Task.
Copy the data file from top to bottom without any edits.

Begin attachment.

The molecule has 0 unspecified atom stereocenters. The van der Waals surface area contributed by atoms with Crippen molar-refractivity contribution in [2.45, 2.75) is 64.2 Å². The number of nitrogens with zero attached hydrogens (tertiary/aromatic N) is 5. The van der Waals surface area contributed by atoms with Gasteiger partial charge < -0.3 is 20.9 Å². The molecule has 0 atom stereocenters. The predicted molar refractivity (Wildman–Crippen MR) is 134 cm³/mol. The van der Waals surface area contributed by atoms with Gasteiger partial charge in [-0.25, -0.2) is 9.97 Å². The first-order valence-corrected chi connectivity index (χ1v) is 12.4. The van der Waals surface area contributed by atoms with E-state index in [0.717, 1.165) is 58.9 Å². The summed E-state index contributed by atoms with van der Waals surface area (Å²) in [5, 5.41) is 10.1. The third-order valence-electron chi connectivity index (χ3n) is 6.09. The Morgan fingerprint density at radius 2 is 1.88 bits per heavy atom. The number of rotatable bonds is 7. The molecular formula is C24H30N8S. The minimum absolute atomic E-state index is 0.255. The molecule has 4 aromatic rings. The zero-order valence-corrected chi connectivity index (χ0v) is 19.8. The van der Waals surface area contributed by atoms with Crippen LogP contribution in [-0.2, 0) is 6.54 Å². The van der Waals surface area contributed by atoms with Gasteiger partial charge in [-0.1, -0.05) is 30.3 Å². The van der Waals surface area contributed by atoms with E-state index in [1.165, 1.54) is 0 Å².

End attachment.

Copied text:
The molecule has 0 unspecified atom stereocenters. The van der Waals surface area contributed by atoms with Crippen molar-refractivity contribution in [2.45, 2.75) is 64.2 Å². The number of nitrogens with zero attached hydrogens (tertiary/aromatic N) is 5. The van der Waals surface area contributed by atoms with Gasteiger partial charge < -0.3 is 20.9 Å². The molecule has 0 atom stereocenters. The predicted molar refractivity (Wildman–Crippen MR) is 134 cm³/mol. The van der Waals surface area contributed by atoms with Gasteiger partial charge in [-0.25, -0.2) is 9.97 Å². The first-order valence-corrected chi connectivity index (χ1v) is 12.4. The van der Waals surface area contributed by atoms with E-state index in [0.717, 1.165) is 58.9 Å². The summed E-state index contributed by atoms with van der Waals surface area (Å²) in [5, 5.41) is 10.1. The third-order valence-electron chi connectivity index (χ3n) is 6.09. The Morgan fingerprint density at radius 2 is 1.88 bits per heavy atom. The number of rotatable bonds is 7. The molecular formula is C24H30N8S. The minimum absolute atomic E-state index is 0.255. The molecule has 4 aromatic rings. The zero-order valence-corrected chi connectivity index (χ0v) is 19.8. The van der Waals surface area contributed by atoms with Crippen LogP contribution in [-0.2, 0) is 6.54 Å². The van der Waals surface area contributed by atoms with Gasteiger partial charge in [-0.1, -0.05) is 30.3 Å². The van der Waals surface area contributed by atoms with E-state index in [1.165, 1.54) is 0 Å².